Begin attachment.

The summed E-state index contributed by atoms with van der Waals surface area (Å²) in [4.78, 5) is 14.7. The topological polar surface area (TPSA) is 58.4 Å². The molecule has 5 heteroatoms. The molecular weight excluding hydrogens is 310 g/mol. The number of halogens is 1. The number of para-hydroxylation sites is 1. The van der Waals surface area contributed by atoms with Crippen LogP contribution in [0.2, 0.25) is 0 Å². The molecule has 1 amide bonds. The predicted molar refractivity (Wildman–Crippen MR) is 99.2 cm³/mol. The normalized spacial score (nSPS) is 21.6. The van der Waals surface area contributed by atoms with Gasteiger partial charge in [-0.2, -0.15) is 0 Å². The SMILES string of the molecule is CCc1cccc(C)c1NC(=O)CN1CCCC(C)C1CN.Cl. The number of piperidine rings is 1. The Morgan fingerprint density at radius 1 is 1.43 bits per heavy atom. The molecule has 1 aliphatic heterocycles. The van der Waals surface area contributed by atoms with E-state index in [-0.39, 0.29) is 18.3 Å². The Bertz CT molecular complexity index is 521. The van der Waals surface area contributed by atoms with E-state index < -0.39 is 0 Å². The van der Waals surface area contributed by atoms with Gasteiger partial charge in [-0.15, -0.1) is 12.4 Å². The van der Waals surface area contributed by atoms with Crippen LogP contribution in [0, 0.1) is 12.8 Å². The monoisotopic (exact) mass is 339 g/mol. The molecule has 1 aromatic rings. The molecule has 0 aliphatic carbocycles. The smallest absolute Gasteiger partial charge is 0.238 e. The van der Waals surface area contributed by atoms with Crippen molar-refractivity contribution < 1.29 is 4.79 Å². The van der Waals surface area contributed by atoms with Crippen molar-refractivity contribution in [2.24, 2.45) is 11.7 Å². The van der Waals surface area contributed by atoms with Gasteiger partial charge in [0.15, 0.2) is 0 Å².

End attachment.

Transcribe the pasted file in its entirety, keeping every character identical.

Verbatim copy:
The summed E-state index contributed by atoms with van der Waals surface area (Å²) in [4.78, 5) is 14.7. The topological polar surface area (TPSA) is 58.4 Å². The molecule has 5 heteroatoms. The molecular weight excluding hydrogens is 310 g/mol. The number of halogens is 1. The number of para-hydroxylation sites is 1. The van der Waals surface area contributed by atoms with Crippen LogP contribution in [0.2, 0.25) is 0 Å². The molecule has 1 amide bonds. The predicted molar refractivity (Wildman–Crippen MR) is 99.2 cm³/mol. The normalized spacial score (nSPS) is 21.6. The van der Waals surface area contributed by atoms with Gasteiger partial charge in [-0.2, -0.15) is 0 Å². The SMILES string of the molecule is CCc1cccc(C)c1NC(=O)CN1CCCC(C)C1CN.Cl. The number of piperidine rings is 1. The Morgan fingerprint density at radius 1 is 1.43 bits per heavy atom. The molecule has 1 aliphatic heterocycles. The van der Waals surface area contributed by atoms with E-state index in [-0.39, 0.29) is 18.3 Å². The Bertz CT molecular complexity index is 521. The van der Waals surface area contributed by atoms with E-state index < -0.39 is 0 Å². The van der Waals surface area contributed by atoms with Gasteiger partial charge in [-0.15, -0.1) is 12.4 Å². The van der Waals surface area contributed by atoms with Crippen LogP contribution in [0, 0.1) is 12.8 Å². The monoisotopic (exact) mass is 339 g/mol. The molecule has 1 aromatic rings. The molecule has 0 aliphatic carbocycles. The smallest absolute Gasteiger partial charge is 0.238 e. The van der Waals surface area contributed by atoms with Crippen molar-refractivity contribution < 1.29 is 4.79 Å². The van der Waals surface area contributed by atoms with Crippen molar-refractivity contribution in [2.24, 2.45) is 11.7 Å². The van der Waals surface area contributed by atoms with Gasteiger partial charge in [0.15, 0.2) is 0 Å².